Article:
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Taking Care of Mother Earth

by ©2022 Sarah Becker The amount of future warming Earth will experience depends on how much carbon dioxide [CO2] and other greenhouse gases [GHG] we humans emit in the coming decades. GHG are any of the gaseous components that trap heat in the atmosphere. The most abundant greenhouse gas, CO2 is the product of burning fossil fuels [coal, natural gas and oil; solid waste and trees, and chemical reactions like with cement]. In 2019 carbon dioxide accounted for 80% of U.S. greenhouse gases, methane 10%. “There is no good reason why we should fear the future,” President and conservationist Theodore Roosevelt [R-NY] said in 1905, “but there is every reason why we should face it seriously, neither hiding from ourselves the gravity of the problems before us nor fearing to approach these problems with the unbending, unflinching purpose to solve them aright.” Today’s U.S. Western mega- drought is “the worst in 1200 years.” Earth Day was first celebrated 52 years ago—on April 22. Why, to advocate on behalf of environmentalism. “Some may still deny the overwhelming judgment of science, but none can avoid the devastating impact of raging fires, crippling drought, and more powerful storms,” President Barack Obama [D-IL] said in his 2013 Inaugural Address. “The path towards sustainable energy sources will be…difficult,” Obama continued. “But Americans cannot resist this transition…We cannot cede to the other nations the technology that will power new jobs and new industries.” Bill Gates’ Breakthrough Energy Catalyst is investing $1.5b in clean technology projects including direct air capture, green hydrogen, long-duration energy storage, and sustainable aviation fuel. “Now is the time for the unstoppable courage to preserve and protect our health, our families, our livelihoods,” the Earth Day website insists. “We need to act (boldly), innovate (broadly), and implement (equitably). It’s going to take all…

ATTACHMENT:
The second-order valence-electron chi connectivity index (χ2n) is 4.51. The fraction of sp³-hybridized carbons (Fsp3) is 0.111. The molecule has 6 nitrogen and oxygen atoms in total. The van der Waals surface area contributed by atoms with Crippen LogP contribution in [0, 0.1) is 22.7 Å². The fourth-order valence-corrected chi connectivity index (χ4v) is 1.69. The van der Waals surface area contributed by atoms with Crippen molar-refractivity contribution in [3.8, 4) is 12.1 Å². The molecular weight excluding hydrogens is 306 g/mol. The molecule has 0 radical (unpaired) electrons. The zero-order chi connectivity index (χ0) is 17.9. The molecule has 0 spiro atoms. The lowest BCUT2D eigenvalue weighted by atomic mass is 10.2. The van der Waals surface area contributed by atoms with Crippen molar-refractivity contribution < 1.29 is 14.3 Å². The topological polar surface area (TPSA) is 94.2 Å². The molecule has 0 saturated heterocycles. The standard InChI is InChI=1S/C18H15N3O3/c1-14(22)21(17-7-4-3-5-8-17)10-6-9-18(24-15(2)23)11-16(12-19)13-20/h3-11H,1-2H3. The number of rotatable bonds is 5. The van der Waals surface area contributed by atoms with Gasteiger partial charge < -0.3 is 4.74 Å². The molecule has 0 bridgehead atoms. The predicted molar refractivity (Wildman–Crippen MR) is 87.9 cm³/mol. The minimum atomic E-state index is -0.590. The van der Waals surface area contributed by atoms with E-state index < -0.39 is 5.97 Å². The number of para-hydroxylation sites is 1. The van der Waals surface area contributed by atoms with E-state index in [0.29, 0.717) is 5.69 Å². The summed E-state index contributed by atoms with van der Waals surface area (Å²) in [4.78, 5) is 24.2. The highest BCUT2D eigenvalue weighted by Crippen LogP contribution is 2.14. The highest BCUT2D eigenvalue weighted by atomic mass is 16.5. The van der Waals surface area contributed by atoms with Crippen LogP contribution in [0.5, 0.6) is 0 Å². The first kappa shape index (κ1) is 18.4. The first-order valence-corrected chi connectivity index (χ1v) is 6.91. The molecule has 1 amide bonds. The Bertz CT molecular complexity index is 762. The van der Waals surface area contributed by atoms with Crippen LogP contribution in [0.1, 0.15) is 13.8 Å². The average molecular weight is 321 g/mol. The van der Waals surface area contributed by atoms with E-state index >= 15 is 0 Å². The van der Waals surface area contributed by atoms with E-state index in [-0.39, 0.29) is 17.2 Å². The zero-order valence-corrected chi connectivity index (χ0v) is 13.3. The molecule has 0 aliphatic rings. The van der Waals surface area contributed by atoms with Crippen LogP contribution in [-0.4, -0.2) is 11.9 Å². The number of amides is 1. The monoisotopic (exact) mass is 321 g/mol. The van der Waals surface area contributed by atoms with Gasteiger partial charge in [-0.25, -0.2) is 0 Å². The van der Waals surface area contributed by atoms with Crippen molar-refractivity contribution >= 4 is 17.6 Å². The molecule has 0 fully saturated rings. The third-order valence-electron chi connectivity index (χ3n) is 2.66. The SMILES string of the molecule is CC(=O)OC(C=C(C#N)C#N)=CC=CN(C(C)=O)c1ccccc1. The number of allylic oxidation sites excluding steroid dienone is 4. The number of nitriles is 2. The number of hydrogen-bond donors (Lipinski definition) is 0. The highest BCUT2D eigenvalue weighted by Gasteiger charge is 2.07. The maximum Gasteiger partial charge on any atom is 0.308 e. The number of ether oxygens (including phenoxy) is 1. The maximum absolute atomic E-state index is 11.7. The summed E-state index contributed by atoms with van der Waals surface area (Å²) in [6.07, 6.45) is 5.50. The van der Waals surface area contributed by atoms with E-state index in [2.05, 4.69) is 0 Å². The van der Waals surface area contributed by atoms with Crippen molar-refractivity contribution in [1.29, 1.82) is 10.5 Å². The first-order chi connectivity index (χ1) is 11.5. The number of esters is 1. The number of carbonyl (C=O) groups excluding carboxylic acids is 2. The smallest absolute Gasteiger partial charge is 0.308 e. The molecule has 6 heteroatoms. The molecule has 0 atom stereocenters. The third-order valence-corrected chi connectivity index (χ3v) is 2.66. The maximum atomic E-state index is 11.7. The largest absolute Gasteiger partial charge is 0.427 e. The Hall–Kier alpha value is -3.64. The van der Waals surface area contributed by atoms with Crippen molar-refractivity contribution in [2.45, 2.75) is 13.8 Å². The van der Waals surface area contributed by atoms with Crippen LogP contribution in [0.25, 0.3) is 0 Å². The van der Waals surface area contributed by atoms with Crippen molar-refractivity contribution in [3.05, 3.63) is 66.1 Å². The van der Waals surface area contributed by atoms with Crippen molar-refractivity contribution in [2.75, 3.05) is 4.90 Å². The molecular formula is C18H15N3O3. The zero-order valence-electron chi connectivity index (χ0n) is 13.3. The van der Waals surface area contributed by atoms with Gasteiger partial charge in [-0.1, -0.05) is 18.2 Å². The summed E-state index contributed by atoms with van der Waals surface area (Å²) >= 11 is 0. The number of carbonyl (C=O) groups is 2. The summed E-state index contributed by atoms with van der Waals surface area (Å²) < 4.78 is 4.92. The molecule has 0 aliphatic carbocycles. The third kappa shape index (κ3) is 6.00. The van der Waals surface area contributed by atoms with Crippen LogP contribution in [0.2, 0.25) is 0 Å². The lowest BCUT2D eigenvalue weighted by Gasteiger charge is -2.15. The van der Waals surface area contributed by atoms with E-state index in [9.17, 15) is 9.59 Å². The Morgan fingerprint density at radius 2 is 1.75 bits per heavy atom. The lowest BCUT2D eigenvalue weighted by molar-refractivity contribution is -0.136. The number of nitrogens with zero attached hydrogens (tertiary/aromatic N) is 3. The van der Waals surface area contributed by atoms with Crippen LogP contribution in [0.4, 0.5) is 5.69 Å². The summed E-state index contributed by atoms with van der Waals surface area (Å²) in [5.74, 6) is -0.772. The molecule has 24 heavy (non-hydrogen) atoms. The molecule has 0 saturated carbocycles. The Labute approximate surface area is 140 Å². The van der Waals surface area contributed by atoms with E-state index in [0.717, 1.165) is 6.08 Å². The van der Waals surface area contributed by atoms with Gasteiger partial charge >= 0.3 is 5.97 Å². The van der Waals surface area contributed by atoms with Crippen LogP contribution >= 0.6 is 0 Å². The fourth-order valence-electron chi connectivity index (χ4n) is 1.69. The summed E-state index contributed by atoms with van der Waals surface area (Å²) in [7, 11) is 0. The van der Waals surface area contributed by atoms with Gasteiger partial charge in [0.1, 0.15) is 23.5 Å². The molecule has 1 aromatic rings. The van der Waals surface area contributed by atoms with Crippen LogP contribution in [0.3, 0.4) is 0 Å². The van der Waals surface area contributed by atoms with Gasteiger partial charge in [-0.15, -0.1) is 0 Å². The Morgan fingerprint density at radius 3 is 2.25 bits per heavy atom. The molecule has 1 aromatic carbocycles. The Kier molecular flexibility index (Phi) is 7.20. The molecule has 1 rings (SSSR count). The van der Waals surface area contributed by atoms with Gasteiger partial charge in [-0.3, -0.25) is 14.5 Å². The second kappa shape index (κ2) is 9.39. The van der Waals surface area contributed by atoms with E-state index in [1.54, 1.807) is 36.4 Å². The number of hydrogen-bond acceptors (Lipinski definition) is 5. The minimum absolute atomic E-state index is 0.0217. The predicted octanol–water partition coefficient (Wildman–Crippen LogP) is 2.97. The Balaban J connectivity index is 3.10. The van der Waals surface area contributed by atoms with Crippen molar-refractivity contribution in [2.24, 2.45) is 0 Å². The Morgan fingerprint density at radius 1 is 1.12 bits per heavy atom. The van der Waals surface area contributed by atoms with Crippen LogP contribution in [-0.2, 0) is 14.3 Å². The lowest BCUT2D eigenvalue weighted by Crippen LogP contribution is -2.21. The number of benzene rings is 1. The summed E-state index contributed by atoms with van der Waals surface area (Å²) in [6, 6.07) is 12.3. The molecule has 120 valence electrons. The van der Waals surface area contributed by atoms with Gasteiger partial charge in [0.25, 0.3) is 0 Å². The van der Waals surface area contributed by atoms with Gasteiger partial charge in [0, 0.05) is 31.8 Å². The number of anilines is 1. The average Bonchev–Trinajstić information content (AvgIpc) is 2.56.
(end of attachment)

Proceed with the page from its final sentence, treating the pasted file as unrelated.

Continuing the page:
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Virginia Fitzhugh Wheat Thomas and Colored Rosemont       

Written by ©2022 Sarah Becker “The idea of slavery being connected with the Black Colour, and Liberty with the White, where false Ideas are twisted into our Minds, it is with difficulty we get fairly disentangled,” New Jersey Quaker John Woolman [1720-1772] wrote. The time has come to articulate a historical truth, to acknowledge a woman black Alexandria homeowner Stanley Greene describes as “an abolitionist-minded angel.” March is Women’s History Month: her name is Virginia Fitzhugh Wheat Thomas (1893-1987). A descendant of William Fitzhugh The Immigrant [1651-1701]; an indirect descendant of The Immigrant’s great grandson William Fitzhugh of Chatham [1741-1809]; his son William Henry Fitzhugh [1792-1830] of Ravensworth and Alexandria; granddaughter of Benoni [1823-1902] and Matilda Taliaferro Fitzhugh Wheat [1831-1885], daughter of Wheat & Suter real estate developer Harrie Fitzhugh [1866-1912] and Kate Duncan Houck Wheat [1869-1899]. Virginia was an inspired realtor whose post-World War interpretation of home ownership contributed to the construction of Alexandria’s Colored Rosemont. “The verdict of our voters…enjoins upon the people’s servants the duty of exposing and destroying the brood of kindred evils which are the wholesome progeny of paternalism,” President Grover Cleveland [D-NY] said in Virginia Fitzhugh Wheat’s birth year, in his 1893 Inaugural Address. “If in lifting burdens from the daily life of our people we reduce inordinate and unequal advantages too long ignored, this is but a necessary incident of our return to right and justice.” On May 18, 1896—the same year the National Association of Colored Women formed—the U.S. Supreme Court ruled that “all railway companies carrying passengers in their coaches…shall provide equal but separate accommodations for the white and colored races.” [Plessy v. Ferguson 163U.S.537 (1896)] Soon after, the Reconstruction-era “Colored Republicans…served notice.” The lily-whites reply: rewrite Virginia’s constitution. The Commonwealth’s new constitution became final in 1902, Benoni Wheat’s death year….